Business Process Model & Notation (BPMN) is like a flow chart on steroids.
It’s the one true way to graphically map your processes and is a globally-recognized, standardized method. In other words, it’s information any business looking to draw reliable process maps needs to know.
When you map your processes (especially with a standardized method like BPMN), you start being able to:
Get a clear vision of exactly how everything in your business works
Save time by eliminating unnecessary tasks
Reduce the rate your employees forget, overlook, or wrongly execute work
In the lifecycle of every startup, there comes a tipping point.
For companies focused on aesthetics and creating something beautiful, there’s a time where the founders need to shift towards their product — look inward and think deeply about the problems it solves, who’s it for and how to refine user experience.
For product-focused startups like Process Street, a necessary early shift is towards design.
If images are the snacks of the internet, and articles are the main course, then infographics are somewhere in between. A light brunch, if you will. Packed with sustenance, but digestible enough to get down in a short period of time.
I’m not going to waste time talking about how important infographics are because that’s been done to death over the period of several years. Instead, I’m going to go through some common mistakes, basic design principles and processes that teach you how to make infographics that don’t look terrible.
A month back, I realized I was getting to the point where I wasn’t bothering to take lunch breaks. I read as a big part of my job, and I didn’t want to get involved in anything heavier than reading articles. Frankly, I was bored during my lunch breaks and I got annoyed I wasn’t doing anything productive.
Several decades back, advertising legend David Ogilvy said:
“When you have written your headline, you have already spent 80 cents of your dollar”
That means that for every 1,000 people who land on your page, 800 leave after reading only the headline. But that’s just an average. It’s possible to boost those numbers with great copy, and a small tweak at the top of the funnel, as we know, can really move the needle at the bottom of the funnel.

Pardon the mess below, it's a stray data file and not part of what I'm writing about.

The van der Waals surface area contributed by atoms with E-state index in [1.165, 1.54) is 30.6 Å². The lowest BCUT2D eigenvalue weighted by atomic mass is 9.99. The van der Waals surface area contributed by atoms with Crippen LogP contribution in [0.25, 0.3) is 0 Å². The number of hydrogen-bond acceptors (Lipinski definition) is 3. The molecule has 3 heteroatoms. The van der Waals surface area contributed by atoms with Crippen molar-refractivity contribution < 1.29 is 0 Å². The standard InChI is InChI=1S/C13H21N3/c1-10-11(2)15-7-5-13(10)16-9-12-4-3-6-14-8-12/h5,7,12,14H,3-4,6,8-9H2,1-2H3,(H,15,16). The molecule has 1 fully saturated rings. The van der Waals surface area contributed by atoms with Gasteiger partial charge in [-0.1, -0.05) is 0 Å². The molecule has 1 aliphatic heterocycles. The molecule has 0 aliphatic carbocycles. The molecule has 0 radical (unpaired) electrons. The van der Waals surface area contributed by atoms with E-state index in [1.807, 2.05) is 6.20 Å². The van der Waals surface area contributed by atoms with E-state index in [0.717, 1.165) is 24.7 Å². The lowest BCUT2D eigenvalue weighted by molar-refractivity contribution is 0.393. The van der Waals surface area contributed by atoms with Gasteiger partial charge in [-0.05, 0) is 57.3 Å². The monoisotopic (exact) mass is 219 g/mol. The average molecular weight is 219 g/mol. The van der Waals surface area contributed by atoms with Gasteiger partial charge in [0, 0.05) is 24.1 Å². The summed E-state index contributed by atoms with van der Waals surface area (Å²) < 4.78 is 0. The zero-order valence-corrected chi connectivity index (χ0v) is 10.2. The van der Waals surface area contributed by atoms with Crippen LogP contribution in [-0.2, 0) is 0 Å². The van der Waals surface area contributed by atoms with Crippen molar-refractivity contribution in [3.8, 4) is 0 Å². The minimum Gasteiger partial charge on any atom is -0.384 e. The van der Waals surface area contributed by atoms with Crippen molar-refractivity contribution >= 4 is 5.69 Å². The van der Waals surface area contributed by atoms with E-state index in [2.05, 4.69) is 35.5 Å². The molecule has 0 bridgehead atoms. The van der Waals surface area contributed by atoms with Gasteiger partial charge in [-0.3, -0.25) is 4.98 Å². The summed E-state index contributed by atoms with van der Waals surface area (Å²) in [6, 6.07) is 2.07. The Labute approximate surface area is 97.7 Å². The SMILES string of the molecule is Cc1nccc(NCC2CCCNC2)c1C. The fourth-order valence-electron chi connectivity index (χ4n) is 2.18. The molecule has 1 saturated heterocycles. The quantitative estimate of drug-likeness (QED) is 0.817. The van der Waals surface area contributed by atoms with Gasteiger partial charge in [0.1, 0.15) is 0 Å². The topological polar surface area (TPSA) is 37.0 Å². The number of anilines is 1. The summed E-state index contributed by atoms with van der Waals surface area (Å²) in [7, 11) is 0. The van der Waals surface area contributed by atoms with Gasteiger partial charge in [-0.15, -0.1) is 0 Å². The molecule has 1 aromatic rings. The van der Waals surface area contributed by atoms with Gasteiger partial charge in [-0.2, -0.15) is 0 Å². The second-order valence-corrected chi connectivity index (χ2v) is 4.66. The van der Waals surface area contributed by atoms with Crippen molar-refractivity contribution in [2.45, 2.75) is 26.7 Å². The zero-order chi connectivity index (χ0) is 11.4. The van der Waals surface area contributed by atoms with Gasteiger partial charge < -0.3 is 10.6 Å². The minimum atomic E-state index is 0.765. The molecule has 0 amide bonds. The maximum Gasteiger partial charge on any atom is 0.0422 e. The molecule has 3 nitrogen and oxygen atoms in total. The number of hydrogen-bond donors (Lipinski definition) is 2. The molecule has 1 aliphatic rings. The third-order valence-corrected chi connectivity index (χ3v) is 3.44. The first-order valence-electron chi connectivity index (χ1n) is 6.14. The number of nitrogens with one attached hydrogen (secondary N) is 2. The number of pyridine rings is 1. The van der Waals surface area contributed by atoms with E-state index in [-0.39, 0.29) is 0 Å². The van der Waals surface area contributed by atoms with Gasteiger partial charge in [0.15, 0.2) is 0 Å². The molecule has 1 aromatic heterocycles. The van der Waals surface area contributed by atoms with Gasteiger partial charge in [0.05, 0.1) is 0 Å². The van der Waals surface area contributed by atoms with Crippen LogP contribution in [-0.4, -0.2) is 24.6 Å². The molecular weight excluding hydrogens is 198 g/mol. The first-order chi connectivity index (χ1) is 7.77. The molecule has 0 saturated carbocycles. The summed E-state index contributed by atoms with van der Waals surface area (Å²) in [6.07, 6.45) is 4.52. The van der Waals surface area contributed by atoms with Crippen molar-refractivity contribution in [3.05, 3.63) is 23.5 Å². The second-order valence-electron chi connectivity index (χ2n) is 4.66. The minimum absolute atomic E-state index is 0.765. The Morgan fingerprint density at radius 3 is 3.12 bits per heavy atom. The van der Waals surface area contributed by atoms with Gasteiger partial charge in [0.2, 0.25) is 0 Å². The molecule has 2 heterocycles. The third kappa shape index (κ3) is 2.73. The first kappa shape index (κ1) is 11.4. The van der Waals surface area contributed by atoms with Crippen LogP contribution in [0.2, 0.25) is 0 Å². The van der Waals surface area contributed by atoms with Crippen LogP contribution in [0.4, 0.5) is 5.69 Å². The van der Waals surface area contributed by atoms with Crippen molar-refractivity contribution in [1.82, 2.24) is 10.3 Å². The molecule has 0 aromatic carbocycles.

For this article, I analyzed 87 SaaS startup landing pages. This was taken from the top 100 in AngelList’s Trending section at the time, disregarding companies that had shut down.
I found hidden trends and best practices in two supposedly simple elements of the pages: the headline and the subheadline.
Before we get into the key findings, I want to offer you a free SaaS landing page headline generator. All you do is put in your software’s purpose, audience, and customer goal, and you get a list of 30 titles. These titles follow the formulas every SaaS headline I analyzed use. When you get the sheet, click ‘File’ and then ‘Make a copy’ to start editing in your own data.
This article comes excerpted from Hiten Shah’s SaaS DNA Project: The Anatomy of a SaaS Marketing Site, a 30,000+ word research study on how users actually browse and experience SaaS marketing sites.
HitenShah has built products on the web for over 10 years, including Crazy Egg, KISSmetrics, and now Quick Sprout. He breaks down everything he’s learned about building companies in his weekly email newsletterhere.
Your pricing pageconverts traffic into customers. But that only happens if visitors instantly understand what they’ll get from each of your plans, the value it will provide, and how much it’s going to cost them. Otherwise, they’ll never sign up for your service.
In a comprehensive look at SaaS pricing pages, we studied 30 different SaaS websites through 90 different user interactions, totaling over 1,800 minutes of user testing. With help from UserTesting.com, we guided participants to each company’s pricing page and instructed them to read through the plans the company offered.